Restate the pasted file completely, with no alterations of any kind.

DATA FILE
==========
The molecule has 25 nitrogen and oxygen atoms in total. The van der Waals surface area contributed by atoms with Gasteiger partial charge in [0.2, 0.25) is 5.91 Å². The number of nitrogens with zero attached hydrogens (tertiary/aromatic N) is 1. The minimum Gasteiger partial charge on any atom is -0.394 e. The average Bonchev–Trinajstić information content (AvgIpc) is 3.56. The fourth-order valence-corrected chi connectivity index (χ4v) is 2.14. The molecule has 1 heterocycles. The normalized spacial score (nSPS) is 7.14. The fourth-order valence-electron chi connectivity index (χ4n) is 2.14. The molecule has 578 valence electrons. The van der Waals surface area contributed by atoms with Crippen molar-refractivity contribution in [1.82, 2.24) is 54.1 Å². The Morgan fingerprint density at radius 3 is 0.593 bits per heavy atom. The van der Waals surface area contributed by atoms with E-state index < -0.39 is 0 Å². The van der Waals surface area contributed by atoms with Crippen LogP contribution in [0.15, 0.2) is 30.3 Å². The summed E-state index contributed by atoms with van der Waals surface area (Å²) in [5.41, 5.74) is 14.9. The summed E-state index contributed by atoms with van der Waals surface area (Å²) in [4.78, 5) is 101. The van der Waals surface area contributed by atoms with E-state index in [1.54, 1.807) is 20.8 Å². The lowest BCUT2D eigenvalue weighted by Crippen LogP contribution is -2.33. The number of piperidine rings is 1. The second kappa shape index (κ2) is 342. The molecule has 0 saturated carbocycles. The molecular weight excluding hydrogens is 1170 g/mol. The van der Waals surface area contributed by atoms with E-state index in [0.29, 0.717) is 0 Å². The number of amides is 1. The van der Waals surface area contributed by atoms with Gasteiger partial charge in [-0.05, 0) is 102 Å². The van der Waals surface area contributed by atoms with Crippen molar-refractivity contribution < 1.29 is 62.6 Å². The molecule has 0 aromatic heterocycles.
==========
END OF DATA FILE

The molecule has 25 nitrogen and oxygen atoms in total. The van der Waals surface area contributed by atoms with Gasteiger partial charge in [0.2, 0.25) is 5.91 Å². The number of nitrogens with zero attached hydrogens (tertiary/aromatic N) is 1. The minimum Gasteiger partial charge on any atom is -0.394 e. The average Bonchev–Trinajstić information content (AvgIpc) is 3.56. The fourth-order valence-corrected chi connectivity index (χ4v) is 2.14. The molecule has 1 heterocycles. The normalized spacial score (nSPS) is 7.14. The fourth-order valence-electron chi connectivity index (χ4n) is 2.14. The molecule has 578 valence electrons. The van der Waals surface area contributed by atoms with Crippen molar-refractivity contribution in [1.82, 2.24) is 54.1 Å². The Morgan fingerprint density at radius 3 is 0.593 bits per heavy atom. The van der Waals surface area contributed by atoms with E-state index < -0.39 is 0 Å². The van der Waals surface area contributed by atoms with Crippen LogP contribution in [0.15, 0.2) is 30.3 Å². The summed E-state index contributed by atoms with van der Waals surface area (Å²) in [5.41, 5.74) is 14.9. The summed E-state index contributed by atoms with van der Waals surface area (Å²) in [4.78, 5) is 101. The van der Waals surface area contributed by atoms with E-state index in [1.54, 1.807) is 20.8 Å². The lowest BCUT2D eigenvalue weighted by Crippen LogP contribution is -2.33. The number of piperidine rings is 1. The second kappa shape index (κ2) is 342. The molecule has 0 saturated carbocycles. The molecular weight excluding hydrogens is 1170 g/mol. The van der Waals surface area contributed by atoms with E-state index in [0.29, 0.717) is 0 Å². The number of amides is 1. The van der Waals surface area contributed by atoms with Gasteiger partial charge in [-0.05, 0) is 102 Å². The van der Waals surface area contributed by atoms with Crippen molar-refractivity contribution < 1.29 is 62.6 Å². The molecule has 0 aromatic heterocycles.